why use all the different methods of stress analysis, standard failure stress, Euler Stress, Rankine Failure Stress, Perry Robertson equation stress, and the AISC rules??

    Thanks
    John
     
  13. Dec 23, 2008 #12
    This is indeed a question that may have different answers from different point of view.
    From mine, the major reasons why we do stress analysis at all are for safety and economy.

    Safety is important if we would like to be sure that a bridge or a building does not collapse under loads it is expected to sustain during its lifetime. Assuming the engineer/architect knows the rudimentary rules of stress analysis, most of the time he can ensure safety by simply over-designing.

    However, overdesigning leads to the second aspect, economy is compromised. Competing engineers may start to boast how his design is more economical, and hence more attractive to the investor.

    Indeed, the two aspects are in conflict with each other, and society has reacted by enacting codes which dictate the minimum requirements for safety, such as AISC for structural steel, ACI for concrete, etc. By following the code, an engineer can now optimize his everyday design with respect to cost without compromising safety.

    Who decides what's in the code, what are the rules? After all , the code is based on researches on the subject in question, and the subject-matter experts submit papers, discussions, and sometimes debates to decide on the content of the code, which is a distillation of the state-of-the-art knowledge, accumulated over the years by the prominent scientists, researchers, engineers, etc. However, the code covers only the more general cases.

    So why does the ordinary engineer need to know about all the other complicated formulae, equations, and so on? One of the engineer's major tasks is to ensure that the product works as designed. He has to spot the exceptions not covered by the code, identify unexpected circumstances, and understand how the product behaves in different situations, and predict performances. All these other stress analysis methods enable him to do this part of the job.

    So, all these different stress analysis methods, equations, procedures, are actually the tools in an engineer's toolbox. An engineer's expertise is often measured by how well he masters these tools to the advantage of his clients, in ensuring product performance, in achieving extra economy without compromising quality.
     
  14. Jan 6, 2009 #13
    If your still about to help mathmate, I have drawn the 2 curves on a graph in excel but my euler curve isnt as smooth as my AISC curve so there is no 1 point where they cross, have I done something wrong? My graph is attached.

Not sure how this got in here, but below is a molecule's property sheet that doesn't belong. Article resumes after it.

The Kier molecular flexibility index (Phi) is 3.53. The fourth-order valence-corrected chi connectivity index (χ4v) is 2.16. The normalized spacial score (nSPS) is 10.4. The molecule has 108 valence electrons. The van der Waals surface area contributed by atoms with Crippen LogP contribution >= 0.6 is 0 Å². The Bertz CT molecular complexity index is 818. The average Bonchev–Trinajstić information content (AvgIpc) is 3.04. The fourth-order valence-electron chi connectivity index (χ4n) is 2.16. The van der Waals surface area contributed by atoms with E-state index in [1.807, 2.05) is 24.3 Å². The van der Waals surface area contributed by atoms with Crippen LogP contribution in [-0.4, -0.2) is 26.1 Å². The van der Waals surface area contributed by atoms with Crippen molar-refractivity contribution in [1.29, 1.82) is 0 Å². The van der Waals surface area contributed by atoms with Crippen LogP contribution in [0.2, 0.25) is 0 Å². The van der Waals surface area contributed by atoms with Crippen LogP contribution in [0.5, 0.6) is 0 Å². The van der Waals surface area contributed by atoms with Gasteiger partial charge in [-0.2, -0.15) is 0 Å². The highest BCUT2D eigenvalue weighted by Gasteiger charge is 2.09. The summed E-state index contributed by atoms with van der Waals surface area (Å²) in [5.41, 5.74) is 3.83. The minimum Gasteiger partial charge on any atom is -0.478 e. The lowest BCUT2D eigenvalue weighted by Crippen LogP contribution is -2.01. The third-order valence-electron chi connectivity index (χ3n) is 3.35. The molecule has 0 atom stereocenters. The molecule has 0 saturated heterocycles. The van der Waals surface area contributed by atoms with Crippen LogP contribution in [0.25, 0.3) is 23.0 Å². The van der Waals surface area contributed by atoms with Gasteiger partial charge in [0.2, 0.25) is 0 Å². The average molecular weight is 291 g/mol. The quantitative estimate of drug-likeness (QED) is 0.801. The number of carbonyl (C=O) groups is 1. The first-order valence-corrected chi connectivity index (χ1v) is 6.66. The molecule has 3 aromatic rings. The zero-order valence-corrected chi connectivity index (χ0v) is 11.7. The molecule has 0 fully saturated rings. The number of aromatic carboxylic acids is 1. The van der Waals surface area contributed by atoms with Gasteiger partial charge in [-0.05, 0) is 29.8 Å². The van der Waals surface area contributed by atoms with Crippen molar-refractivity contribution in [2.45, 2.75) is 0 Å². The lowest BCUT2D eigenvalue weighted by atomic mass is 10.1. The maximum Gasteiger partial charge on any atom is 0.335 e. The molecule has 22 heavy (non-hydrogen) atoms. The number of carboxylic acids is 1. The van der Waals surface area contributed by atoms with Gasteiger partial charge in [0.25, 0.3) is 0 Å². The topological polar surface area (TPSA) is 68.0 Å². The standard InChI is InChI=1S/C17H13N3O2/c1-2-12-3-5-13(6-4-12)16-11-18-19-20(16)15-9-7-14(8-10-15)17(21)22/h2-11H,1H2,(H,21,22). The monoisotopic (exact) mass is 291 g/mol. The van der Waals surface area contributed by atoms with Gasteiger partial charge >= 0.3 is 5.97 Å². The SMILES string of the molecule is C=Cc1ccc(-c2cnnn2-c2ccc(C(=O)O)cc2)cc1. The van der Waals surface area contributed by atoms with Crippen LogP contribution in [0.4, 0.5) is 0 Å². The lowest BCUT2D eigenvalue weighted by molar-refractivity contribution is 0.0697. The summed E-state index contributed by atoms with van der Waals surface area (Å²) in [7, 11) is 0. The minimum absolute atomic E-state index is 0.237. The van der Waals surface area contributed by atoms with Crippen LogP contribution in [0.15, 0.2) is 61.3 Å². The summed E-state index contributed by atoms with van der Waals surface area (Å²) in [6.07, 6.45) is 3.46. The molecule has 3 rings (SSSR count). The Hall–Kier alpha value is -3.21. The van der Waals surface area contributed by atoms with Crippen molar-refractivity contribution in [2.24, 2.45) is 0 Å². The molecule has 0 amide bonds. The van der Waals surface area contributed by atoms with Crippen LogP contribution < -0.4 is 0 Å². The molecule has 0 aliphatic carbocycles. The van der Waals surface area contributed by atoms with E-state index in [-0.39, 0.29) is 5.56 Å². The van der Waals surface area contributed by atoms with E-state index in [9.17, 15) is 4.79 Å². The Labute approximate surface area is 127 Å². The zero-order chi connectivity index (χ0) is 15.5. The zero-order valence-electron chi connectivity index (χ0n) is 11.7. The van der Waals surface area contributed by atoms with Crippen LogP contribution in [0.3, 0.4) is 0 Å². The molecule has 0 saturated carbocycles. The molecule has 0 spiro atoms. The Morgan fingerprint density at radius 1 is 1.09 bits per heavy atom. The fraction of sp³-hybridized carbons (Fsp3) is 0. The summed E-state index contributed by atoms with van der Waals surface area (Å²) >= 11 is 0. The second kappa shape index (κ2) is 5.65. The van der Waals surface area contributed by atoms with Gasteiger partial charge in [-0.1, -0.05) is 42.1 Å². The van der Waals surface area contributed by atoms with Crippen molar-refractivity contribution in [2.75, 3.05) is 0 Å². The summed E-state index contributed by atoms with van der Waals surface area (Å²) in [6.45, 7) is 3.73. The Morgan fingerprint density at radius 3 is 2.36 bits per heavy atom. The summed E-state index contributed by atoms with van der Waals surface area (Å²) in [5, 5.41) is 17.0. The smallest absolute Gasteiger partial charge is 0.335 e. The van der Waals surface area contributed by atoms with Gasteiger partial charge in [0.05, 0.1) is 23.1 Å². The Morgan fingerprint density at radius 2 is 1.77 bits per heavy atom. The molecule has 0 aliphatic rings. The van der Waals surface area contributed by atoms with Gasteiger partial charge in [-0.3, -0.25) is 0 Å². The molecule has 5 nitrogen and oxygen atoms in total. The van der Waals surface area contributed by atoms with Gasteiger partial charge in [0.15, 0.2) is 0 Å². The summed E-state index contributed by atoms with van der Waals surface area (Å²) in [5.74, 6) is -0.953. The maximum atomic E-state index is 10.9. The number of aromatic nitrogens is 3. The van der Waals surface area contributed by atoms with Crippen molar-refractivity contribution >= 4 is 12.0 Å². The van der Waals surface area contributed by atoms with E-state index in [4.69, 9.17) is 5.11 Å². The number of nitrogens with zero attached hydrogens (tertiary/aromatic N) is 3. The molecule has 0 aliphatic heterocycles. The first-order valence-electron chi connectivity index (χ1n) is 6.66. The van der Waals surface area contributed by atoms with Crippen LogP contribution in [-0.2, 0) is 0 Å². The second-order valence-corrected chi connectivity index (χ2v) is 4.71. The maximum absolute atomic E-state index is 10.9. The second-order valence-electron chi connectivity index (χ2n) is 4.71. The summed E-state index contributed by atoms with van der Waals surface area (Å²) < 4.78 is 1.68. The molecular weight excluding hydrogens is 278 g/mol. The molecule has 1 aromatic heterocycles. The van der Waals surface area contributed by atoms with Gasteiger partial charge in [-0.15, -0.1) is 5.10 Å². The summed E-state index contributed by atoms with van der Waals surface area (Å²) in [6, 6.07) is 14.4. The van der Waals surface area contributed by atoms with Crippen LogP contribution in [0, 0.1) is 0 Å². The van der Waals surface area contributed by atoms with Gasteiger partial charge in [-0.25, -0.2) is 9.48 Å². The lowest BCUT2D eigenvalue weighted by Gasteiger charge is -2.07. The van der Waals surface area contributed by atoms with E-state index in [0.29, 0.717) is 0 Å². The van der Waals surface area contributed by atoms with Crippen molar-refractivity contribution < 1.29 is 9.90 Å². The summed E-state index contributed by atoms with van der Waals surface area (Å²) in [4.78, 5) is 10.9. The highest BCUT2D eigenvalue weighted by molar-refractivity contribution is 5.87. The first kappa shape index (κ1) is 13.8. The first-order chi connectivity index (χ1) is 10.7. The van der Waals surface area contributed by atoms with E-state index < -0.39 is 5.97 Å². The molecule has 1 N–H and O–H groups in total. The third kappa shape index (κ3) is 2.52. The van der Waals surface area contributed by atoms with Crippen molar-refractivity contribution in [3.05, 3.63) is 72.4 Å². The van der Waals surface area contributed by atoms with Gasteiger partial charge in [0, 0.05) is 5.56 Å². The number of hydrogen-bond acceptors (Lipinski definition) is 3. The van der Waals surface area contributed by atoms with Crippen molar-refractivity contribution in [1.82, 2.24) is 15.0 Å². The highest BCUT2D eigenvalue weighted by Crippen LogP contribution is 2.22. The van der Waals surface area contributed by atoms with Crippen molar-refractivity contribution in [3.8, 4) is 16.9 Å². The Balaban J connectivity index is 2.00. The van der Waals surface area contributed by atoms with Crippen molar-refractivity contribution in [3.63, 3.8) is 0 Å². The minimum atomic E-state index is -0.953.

Thanks

    Will
     

    Attached Files:

  15. Jan 6, 2009 #14
    You could send the graph to some image server and post the link. It would be faster than to wait for the approval of the attachment as it requires human intervention to assure the quality of this site.
    Does it look pretty much like the one shown in post #6 above?
    If they don't cross, there is probably a little problem, as they are supposed to be tangent to each other.
     
    Last edited: Jan 6, 2009
  16. Jan 7, 2009 #15
  17. Jan 7, 2009 #16
    It doesn't look right. The transition point should be tangential to each of the two curves, and should not cross. Could you check the formula, especially that of the blue curve?
    Do you come up with the same formula as mine, which is indicated on the top right of the graph? The constants may be different, but the formula should be similar.
     
  18. Jan 8, 2009 #17
  19. Jan 8, 2009 #18
    The graph looks right, but I'd like you to calculate, if possible, the tangent point to make sure that they don't cross. I seem to see that they cross some how, but it could be an optical illusion.
    Excellent work, I am glad that you cracked it!
     
  20. Jan 13, 2009 #19
    Hi mathmate

    I haven't had a chance to calculate the tangents yet but was wondering if you had an answer to another question of mine. In this lab, we have values for stress and strain, but when using these values to calculate youngs modulus, it is different to the value I have used of 210Gpa? was wondering why this is?

    Thanks

    Will
     
  21. Jan 13, 2009 #20
    The value of 210Gpa is dependent on the material you use, namely the type of steel. If it is in the range between 200 and 210, it should be normal. If it is very different, you may want to check your data, perhaps you have loaded the sample beyond the yield point, where it will be no longer elastic. Perhaps also you want to check the grade of steel you used.

    What is the value that you have obtained, and how did you calculate it?